The intense anti-U.S. sentiment in Yemen should be a wake-up call for Americans: if you don’t care about the millions of suffering Yemenis, you might think about the future blowback.
Two U.S. Senators, the Republican Rand Paul and the Democrat Chris Murphy, understand full well the implications and have been trying to halt the weapons sales. “The United States has no business supporting a war that has only served to embolden our terrorist enemies, exacerbate a humanitarian crisis, and incite fear and anger among the Yemeni people toward the United States. This will come back to haunt us,” warned Murphy.
Unfortunately, the Trump administration and the majority of U.S. senators have failed to heed their call. On 13 June, their resolution to stop the Saudi sale of precision-guided munitions was narrowly defeated by a 53-47 vote.
The vote broke down mainly along party lines, with four Republicans and five Democrats breaking ranks. It also broke down along another divide: peace and humanitarian aid groups vs. the Trump administration, lobbyists for the Saudi government and the weapons industry.
Paul, an anti-interventionist Republican pushing the resolution, railed against the senators who were more concerned about the jobs the weapons manufacturers could generate than the lives of Yemeni children. “I am embarrassed that people are talking about making a buck while 17 million people are threatened with famine,” he said.
He didn’t mention that many of the senators, Democrats and Republicans alike, have taken tens of thousands of dollars in campaign contributions from the same corporations benefitting from the sales.
Despite the loss, the vote reflected an unprecedented level of Senate opposition to the sale. A similar effort during Obama’s presidency failed 71-27. “Today’s vote total would have been unthinkable not long ago, but Congress is finally taking notice that Saudi Arabia is using US munitions to deliberately hit civilian targets inside Yemen,” Murphy said.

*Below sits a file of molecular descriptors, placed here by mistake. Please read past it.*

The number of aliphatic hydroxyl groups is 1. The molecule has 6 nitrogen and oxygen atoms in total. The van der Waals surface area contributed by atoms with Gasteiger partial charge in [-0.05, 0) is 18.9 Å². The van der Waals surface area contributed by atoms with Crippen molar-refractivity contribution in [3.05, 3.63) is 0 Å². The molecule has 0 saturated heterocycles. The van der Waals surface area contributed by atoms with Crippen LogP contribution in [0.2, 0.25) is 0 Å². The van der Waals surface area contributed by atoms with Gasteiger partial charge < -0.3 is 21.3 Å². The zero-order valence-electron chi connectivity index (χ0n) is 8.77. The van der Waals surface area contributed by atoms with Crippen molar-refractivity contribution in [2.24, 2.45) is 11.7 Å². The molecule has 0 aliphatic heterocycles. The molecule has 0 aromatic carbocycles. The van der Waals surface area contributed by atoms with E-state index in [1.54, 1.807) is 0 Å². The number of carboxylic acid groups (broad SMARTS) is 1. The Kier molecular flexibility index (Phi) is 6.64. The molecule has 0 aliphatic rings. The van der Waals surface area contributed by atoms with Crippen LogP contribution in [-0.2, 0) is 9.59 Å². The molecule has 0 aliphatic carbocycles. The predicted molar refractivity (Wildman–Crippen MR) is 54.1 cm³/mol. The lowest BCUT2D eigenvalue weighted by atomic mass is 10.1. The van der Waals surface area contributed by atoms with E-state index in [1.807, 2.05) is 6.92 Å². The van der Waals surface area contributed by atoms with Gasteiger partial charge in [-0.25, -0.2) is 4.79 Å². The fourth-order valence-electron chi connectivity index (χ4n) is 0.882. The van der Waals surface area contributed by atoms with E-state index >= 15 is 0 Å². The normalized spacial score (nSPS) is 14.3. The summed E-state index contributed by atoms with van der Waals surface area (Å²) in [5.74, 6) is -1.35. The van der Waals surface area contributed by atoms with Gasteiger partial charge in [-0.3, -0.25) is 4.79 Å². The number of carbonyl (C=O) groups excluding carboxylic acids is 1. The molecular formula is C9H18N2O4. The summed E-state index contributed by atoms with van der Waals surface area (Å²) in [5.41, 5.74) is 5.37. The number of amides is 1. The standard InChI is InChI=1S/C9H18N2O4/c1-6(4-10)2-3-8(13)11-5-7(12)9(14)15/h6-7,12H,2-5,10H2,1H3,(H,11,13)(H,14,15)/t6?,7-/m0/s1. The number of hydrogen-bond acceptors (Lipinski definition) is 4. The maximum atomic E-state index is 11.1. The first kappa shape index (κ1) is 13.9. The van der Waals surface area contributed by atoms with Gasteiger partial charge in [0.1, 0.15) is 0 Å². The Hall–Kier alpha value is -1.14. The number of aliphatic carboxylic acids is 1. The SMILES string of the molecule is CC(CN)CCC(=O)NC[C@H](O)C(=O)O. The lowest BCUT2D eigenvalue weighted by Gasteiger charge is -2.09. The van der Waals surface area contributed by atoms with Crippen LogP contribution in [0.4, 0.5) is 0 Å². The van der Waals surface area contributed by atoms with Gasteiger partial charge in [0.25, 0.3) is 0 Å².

The more cynical interpretation would be that Democrats are more willing to criticize Saudi weapons sales under a Trump administration than under a Democratic one.
Yemenis are desperate to end this conflict, now in its third year. Nearly 19 million people require assistance and 6.8 million are at risk of famine. This has been compounded by a cholera outbreak that has surpassed 124,000 cases and is projected to double every two weeks. Almost half the country’s medical facilities have been destroyed. A Yemeni child dies every 10 minutes from the combined effects of hunger and lack of medical facilities.
Saudi forces have targeted farms, food facilities, water infrastructure, marketplaces, and even the port of Hudaidah, where most of the humanitarian aid was entering the country. Meanwhile, extremist groups such as al-Qaida and Isis have seized upon the chaos to expand their reach.
U.S. backing for the Saudi-led intervention against the Yemeni Houthi rebels is not new. But after Saudi Arabia bombed a funeral procession in October 2016 that resulted in 150 causalities, the Obama administration put a halt to the sale of munitions that would be used in Yemen and pulled back on U.S. logistical support.
Donald Trump has been quick to resume weapons sales, bragging about clinching an enormous $110bn deal during his trip to the kingdom in May. With the growing chorus against U.S. support to the Saudis, the royal family promised Trump that their military would undergo rigorous U.S. training to reduce civilian casualties, signing a $750m training program.
The Saudis also agreed that U.S. advisers would sit in their air operations control center; previously, only a small U.S. team was allowed to operate from another office to coordinate logistical assistance.
But U.S. training or having a seat in the operations control center will not stop the conflict; only a ceasefire and political talks will do that. In December 2015, UN peace talks were launched in conjunction with a ceasefire but no agreement was reached; the same happened in October 2016.
The United Nations Security Council is now making another attempt to address the conflict, calling on all parties to allow unhindered access to humanitarian supplies, to keep all ports functioning (especially the critical port of Hudaidah, which the Saudis have threatened to take from Houthi control), and to make a good-faith attempt to find a political solution.
This is where the United States should be putting its efforts. People in the region understand that until there is a serious U.S. interest in a political solution, it won’t happen. Even if Trump is only interested in “putting America first,” he would do well to stop being involved in dropping bombs on Yemenis and instead use his “art of the deal” to join with the United Nations in ending this catastrophic conflict.
This article first appeared in The Guardian. It reprinted here with permission.